Albi was a wealthy and prospering time already in the 11th century, when a bridge, that still exists, was built, to cross the river Tarn. Albis´s fate changed dramatically, when in 1208 Pope Innocent III and Philip II of France decided to start the Albigensian Crusade to eliminate Catharism in the south of France.
Albi was an important center of the Cathars and got nearly completely destroyed between 1209 and 1229. Many Cathars were burnt at the stake in Albi.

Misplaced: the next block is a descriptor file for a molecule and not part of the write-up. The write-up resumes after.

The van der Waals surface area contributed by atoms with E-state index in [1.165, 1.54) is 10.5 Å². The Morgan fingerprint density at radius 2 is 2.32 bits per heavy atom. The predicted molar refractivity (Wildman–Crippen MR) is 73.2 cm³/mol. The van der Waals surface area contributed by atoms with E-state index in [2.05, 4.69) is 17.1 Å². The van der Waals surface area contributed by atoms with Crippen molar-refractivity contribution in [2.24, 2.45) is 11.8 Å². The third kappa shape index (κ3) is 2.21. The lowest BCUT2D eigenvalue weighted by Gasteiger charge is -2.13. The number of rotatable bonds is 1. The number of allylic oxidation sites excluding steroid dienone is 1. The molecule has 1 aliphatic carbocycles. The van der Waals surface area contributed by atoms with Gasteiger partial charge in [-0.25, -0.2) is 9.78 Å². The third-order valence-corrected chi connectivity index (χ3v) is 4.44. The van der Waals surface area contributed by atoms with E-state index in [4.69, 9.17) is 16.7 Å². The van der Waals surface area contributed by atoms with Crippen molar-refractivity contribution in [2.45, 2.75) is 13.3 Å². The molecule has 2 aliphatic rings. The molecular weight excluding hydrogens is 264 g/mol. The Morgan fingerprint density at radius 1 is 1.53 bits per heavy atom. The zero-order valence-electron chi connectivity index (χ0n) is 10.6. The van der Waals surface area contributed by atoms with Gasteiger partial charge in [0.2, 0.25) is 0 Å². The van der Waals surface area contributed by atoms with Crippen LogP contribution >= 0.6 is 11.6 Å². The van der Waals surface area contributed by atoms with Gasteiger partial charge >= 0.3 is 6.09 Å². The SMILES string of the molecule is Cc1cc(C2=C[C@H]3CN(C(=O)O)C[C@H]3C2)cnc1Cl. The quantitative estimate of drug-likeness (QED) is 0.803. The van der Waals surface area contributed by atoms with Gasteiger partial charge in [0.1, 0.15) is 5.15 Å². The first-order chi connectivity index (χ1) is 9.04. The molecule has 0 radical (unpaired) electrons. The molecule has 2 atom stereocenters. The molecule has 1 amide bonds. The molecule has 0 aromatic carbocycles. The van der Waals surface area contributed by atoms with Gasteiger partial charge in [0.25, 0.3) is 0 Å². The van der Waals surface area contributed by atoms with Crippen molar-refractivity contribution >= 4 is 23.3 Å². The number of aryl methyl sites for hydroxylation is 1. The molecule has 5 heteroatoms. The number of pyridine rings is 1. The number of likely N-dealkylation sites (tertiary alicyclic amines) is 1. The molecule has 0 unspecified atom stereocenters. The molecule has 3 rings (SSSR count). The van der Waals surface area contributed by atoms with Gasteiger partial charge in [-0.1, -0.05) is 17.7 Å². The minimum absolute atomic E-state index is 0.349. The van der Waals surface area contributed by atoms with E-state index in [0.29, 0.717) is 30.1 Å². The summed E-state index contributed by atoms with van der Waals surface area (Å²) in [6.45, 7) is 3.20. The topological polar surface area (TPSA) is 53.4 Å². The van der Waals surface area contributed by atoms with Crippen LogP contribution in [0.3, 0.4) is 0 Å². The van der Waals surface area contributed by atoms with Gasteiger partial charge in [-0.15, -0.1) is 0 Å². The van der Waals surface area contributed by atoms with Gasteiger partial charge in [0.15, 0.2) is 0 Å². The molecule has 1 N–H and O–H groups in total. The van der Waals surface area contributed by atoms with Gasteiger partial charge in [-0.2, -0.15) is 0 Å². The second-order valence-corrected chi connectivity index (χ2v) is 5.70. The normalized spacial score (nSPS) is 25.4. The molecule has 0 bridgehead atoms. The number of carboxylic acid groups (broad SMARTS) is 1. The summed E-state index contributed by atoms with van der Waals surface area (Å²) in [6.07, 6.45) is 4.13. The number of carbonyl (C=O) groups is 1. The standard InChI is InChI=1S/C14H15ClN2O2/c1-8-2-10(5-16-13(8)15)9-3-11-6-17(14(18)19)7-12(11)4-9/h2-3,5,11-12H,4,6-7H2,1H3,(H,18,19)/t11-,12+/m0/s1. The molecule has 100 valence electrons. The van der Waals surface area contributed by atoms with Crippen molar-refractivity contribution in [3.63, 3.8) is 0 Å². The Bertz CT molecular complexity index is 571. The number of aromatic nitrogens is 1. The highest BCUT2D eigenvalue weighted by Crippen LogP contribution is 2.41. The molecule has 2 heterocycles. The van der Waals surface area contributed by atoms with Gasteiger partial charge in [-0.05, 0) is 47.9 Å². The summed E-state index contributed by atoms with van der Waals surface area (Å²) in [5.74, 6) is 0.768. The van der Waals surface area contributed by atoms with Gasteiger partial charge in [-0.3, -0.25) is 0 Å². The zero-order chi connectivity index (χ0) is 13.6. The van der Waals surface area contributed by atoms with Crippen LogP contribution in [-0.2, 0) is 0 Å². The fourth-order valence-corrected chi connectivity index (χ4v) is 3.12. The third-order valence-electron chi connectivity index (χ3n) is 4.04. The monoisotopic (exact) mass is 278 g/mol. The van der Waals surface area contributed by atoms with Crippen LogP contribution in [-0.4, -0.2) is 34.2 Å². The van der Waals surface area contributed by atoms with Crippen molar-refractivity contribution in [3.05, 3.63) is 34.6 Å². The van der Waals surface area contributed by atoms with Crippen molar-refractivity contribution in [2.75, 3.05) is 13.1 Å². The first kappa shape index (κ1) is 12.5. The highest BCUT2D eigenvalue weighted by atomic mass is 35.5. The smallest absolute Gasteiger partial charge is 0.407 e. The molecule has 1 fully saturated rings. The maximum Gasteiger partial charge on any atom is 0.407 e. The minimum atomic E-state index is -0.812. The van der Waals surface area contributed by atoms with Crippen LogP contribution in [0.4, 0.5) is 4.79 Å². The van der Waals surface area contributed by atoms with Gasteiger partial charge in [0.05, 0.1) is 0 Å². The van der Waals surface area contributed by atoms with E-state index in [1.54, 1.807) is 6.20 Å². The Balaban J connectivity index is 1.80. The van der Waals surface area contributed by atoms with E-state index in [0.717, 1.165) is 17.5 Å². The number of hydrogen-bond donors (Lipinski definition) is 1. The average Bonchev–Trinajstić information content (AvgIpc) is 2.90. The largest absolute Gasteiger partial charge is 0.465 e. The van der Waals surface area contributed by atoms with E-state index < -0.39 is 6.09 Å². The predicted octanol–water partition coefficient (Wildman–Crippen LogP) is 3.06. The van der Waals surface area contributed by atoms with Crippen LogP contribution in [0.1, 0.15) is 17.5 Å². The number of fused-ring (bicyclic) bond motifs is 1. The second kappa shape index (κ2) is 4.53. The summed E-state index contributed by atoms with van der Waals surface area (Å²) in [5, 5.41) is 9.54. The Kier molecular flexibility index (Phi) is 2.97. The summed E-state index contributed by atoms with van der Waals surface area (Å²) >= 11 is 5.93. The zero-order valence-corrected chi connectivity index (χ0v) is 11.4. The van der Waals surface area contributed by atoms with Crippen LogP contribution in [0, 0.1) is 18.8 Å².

When, just after the Crusade, Durand de Beaucaire was bishop here, the erection of this fortress and the donjon started. The fortress, what was meant to be the episcopal palace, was enlarged and furher fortified even by his successors. Obviously the Catholic administration did not really feel safe and comfortable in that time.
Later, the bishops transformed the structure into a stately palace with Baroque gardens, overlooking the river Tarn.
Since the 1920s the Palais de la Berbie hosts the Toulouse-Lautrec Museum. Henri de Toulouse-Lautrec (1864 – 1901) was born in Albi.
Posted by >Martin M. Miles on 2017-02-22 10:11:17